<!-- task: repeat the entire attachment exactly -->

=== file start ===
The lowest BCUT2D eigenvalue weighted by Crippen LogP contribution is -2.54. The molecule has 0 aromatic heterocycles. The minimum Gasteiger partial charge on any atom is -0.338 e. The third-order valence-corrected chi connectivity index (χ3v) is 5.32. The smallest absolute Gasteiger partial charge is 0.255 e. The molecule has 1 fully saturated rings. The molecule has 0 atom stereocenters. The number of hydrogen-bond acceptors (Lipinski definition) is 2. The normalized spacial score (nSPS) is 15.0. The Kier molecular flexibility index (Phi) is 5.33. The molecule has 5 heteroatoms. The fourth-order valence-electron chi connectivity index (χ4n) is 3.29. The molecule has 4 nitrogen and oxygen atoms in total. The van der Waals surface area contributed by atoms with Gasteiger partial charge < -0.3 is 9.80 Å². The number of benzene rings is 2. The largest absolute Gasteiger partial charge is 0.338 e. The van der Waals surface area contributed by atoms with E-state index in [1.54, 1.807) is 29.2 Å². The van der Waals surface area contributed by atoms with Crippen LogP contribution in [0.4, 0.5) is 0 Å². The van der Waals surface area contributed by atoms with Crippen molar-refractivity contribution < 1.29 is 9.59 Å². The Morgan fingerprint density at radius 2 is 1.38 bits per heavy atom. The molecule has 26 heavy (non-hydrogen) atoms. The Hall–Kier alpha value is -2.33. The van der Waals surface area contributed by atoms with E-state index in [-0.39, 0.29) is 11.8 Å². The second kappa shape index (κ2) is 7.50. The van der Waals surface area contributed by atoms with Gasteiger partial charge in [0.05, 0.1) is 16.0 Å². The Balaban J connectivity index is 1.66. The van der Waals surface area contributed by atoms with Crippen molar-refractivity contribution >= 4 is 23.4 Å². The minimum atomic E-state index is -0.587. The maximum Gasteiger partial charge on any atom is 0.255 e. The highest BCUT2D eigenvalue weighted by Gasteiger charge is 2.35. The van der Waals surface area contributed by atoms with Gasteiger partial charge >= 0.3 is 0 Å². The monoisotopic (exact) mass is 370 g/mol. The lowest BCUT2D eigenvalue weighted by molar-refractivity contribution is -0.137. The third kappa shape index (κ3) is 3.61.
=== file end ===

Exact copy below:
The lowest BCUT2D eigenvalue weighted by Crippen LogP contribution is -2.54. The molecule has 0 aromatic heterocycles. The minimum Gasteiger partial charge on any atom is -0.338 e. The third-order valence-corrected chi connectivity index (χ3v) is 5.32. The smallest absolute Gasteiger partial charge is 0.255 e. The molecule has 1 fully saturated rings. The molecule has 0 atom stereocenters. The number of hydrogen-bond acceptors (Lipinski definition) is 2. The normalized spacial score (nSPS) is 15.0. The Kier molecular flexibility index (Phi) is 5.33. The molecule has 5 heteroatoms. The fourth-order valence-electron chi connectivity index (χ4n) is 3.29. The molecule has 4 nitrogen and oxygen atoms in total. The van der Waals surface area contributed by atoms with Gasteiger partial charge < -0.3 is 9.80 Å². The number of benzene rings is 2. The largest absolute Gasteiger partial charge is 0.338 e. The van der Waals surface area contributed by atoms with E-state index in [1.54, 1.807) is 29.2 Å². The van der Waals surface area contributed by atoms with Crippen LogP contribution in [0.4, 0.5) is 0 Å². The van der Waals surface area contributed by atoms with Crippen molar-refractivity contribution < 1.29 is 9.59 Å². The Morgan fingerprint density at radius 2 is 1.38 bits per heavy atom. The molecule has 26 heavy (non-hydrogen) atoms. The Hall–Kier alpha value is -2.33. The van der Waals surface area contributed by atoms with E-state index in [-0.39, 0.29) is 11.8 Å². The second kappa shape index (κ2) is 7.50. The van der Waals surface area contributed by atoms with Gasteiger partial charge in [0.05, 0.1) is 16.0 Å². The Balaban J connectivity index is 1.66. The van der Waals surface area contributed by atoms with Crippen molar-refractivity contribution >= 4 is 23.4 Å². The minimum atomic E-state index is -0.587. The maximum Gasteiger partial charge on any atom is 0.255 e. The highest BCUT2D eigenvalue weighted by Gasteiger charge is 2.35. The van der Waals surface area contributed by atoms with Gasteiger partial charge >= 0.3 is 0 Å². The monoisotopic (exact) mass is 370 g/mol. The lowest BCUT2D eigenvalue weighted by molar-refractivity contribution is -0.137. The third kappa shape index (κ3) is 3.61.